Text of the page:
14th International Conference on Database and Expert Systems Applications (DEXA 2003)

Neighborhood-Consistent Transaction Management for Pervasive Computing Environments

, , , and

This paper examines the problem of transaction management in pervasive computing environments and presents a new approach to address it. We represent each entity as a mobile or static semi-autonomous device. The purpose of each device is to satisfy user queries based on its local data repository and interactions with other devices currently in its vicinity. Pervasive environments, unlike traditional mobile computing paradigms, do not differentiate between clients and servers that are located in a fixed, wired infrastructure. Consequently, we model all devices as peers. These environments also relax other assumptions made by the mobile computing paradigm, such as the possibility of reconnection with a given device, support from wired infrastructure, or the presence of a global schema. These fundamental characteristics of pervasive computing environments limit the use of techniques developed for transactions in a mobile computing environment. We define an alternative optimistic transaction model whose main emphasis is to provide a high rate of successful transaction terminations and to maintain a neighborhood-based consistency. The model accomplishes this via the help of active witnesses and by employing an epidemic voting protocol. The advantage of our model is that it enables two or more peers to engage in a reliable and consistent transaction while in a pervasive environment without assuming that they can talk to each other via infrastructure such as base stations. The advantage of using active witnesses and an epidemic voting protocol is that transaction termination does not depend on any single point of failure. Additionally, the use of an epidemic voting protocol does not require all involved entities to be simultaneously connected at any time and, therefore, further overcomes the dynamic nature of the environments. We present the implementation of the model and results from simulations.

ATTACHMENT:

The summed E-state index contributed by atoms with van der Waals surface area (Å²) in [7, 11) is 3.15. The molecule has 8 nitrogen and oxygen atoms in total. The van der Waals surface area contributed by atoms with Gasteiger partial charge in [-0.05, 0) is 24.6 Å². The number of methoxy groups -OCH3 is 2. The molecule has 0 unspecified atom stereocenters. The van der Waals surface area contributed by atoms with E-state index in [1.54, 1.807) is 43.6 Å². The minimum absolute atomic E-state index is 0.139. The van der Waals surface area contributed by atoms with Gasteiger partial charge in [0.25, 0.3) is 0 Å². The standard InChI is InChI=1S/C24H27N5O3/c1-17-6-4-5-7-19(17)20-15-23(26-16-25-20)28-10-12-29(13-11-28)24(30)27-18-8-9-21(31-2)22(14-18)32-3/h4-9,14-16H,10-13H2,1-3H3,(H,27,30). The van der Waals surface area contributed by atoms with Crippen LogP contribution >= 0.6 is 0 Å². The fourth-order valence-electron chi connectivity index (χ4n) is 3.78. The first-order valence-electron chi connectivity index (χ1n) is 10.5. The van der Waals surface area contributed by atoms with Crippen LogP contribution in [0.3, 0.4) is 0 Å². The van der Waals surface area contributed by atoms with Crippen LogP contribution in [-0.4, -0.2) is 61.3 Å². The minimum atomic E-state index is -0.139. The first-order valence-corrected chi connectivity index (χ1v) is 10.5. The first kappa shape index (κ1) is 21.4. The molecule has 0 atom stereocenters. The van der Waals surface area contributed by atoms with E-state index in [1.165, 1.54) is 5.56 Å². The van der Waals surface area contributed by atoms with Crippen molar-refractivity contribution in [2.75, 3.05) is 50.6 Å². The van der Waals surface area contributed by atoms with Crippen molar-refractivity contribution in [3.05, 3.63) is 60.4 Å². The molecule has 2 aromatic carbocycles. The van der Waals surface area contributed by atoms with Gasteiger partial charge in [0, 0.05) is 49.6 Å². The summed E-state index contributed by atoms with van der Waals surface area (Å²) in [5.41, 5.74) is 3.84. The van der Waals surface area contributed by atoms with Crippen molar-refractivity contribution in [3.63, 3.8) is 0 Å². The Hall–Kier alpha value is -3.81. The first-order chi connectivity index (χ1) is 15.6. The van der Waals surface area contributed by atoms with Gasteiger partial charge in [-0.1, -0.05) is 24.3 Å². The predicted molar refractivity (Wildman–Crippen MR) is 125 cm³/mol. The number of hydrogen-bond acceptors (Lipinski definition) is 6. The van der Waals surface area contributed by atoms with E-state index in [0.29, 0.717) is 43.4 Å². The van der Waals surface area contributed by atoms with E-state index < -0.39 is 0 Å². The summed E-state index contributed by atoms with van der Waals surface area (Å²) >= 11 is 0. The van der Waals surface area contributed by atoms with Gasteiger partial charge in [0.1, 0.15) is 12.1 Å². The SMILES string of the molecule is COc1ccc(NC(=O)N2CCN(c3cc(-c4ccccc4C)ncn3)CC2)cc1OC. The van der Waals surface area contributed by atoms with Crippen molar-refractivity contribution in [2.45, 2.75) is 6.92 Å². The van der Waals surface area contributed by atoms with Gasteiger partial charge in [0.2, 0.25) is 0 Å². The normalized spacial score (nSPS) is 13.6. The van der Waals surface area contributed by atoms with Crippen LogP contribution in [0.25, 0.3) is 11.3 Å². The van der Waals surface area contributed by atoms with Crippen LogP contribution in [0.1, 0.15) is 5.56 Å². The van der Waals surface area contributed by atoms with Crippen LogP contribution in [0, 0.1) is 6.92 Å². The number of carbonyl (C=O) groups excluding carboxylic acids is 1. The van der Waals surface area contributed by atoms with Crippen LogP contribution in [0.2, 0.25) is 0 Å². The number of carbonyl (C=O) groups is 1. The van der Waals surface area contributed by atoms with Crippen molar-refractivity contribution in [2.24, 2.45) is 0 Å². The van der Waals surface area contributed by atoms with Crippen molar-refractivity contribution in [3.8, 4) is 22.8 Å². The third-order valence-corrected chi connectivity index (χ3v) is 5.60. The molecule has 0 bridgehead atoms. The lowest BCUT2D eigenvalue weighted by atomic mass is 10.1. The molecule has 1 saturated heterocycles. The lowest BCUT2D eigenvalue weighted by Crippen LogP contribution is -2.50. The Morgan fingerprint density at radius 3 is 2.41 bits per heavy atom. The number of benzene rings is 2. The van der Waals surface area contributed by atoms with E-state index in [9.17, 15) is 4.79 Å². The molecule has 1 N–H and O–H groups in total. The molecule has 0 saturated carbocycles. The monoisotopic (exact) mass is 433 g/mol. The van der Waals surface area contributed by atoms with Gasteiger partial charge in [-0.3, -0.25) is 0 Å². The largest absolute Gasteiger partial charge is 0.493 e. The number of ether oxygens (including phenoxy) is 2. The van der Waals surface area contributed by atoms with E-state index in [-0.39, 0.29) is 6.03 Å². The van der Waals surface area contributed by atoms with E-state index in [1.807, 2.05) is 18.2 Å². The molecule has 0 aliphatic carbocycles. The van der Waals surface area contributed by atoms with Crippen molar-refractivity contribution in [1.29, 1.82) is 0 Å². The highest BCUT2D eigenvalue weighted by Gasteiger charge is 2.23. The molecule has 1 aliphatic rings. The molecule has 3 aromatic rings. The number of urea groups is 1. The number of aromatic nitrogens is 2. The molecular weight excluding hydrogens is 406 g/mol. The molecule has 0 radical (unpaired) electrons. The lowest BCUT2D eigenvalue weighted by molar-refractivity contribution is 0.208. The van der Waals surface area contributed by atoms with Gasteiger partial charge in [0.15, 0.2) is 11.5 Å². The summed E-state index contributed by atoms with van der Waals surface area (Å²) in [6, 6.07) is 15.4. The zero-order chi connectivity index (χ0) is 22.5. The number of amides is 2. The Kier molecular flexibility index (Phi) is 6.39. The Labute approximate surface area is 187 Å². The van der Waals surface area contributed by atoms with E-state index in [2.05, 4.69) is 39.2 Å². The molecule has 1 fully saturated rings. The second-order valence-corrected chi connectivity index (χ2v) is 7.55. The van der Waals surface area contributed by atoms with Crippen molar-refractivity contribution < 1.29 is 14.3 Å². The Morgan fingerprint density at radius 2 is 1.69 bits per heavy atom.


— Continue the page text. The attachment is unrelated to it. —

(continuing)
• 162054 bytes

InProceedings

Springer

2736

DOI https://doi.org/10.1007/978-3-540-45227-0_28

Downloads: 4868 downloads

Google Scholar Citations: 11 citations

UMBC ebiquity